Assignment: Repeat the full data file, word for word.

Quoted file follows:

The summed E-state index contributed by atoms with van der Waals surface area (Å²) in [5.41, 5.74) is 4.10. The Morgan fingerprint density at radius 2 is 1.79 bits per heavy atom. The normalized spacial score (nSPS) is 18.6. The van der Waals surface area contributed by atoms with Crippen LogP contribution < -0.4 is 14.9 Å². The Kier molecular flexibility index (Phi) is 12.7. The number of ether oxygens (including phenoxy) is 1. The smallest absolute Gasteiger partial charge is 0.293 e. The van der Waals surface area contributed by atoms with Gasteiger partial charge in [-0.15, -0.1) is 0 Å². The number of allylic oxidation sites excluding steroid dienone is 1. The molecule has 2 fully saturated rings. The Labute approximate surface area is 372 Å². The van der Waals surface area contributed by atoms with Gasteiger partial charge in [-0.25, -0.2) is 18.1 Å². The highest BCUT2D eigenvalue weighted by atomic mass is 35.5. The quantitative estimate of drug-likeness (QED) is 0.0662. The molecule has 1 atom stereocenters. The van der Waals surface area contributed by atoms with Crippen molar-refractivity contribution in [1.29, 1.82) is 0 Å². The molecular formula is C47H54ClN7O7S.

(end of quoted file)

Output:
The summed E-state index contributed by atoms with van der Waals surface area (Å²) in [5.41, 5.74) is 4.10. The Morgan fingerprint density at radius 2 is 1.79 bits per heavy atom. The normalized spacial score (nSPS) is 18.6. The van der Waals surface area contributed by atoms with Crippen LogP contribution < -0.4 is 14.9 Å². The Kier molecular flexibility index (Phi) is 12.7. The number of ether oxygens (including phenoxy) is 1. The smallest absolute Gasteiger partial charge is 0.293 e. The van der Waals surface area contributed by atoms with Gasteiger partial charge in [-0.15, -0.1) is 0 Å². The number of allylic oxidation sites excluding steroid dienone is 1. The molecule has 2 fully saturated rings. The Labute approximate surface area is 372 Å². The van der Waals surface area contributed by atoms with Gasteiger partial charge in [-0.25, -0.2) is 18.1 Å². The highest BCUT2D eigenvalue weighted by atomic mass is 35.5. The quantitative estimate of drug-likeness (QED) is 0.0662. The molecule has 1 atom stereocenters. The van der Waals surface area contributed by atoms with Crippen molar-refractivity contribution in [1.29, 1.82) is 0 Å². The molecular formula is C47H54ClN7O7S.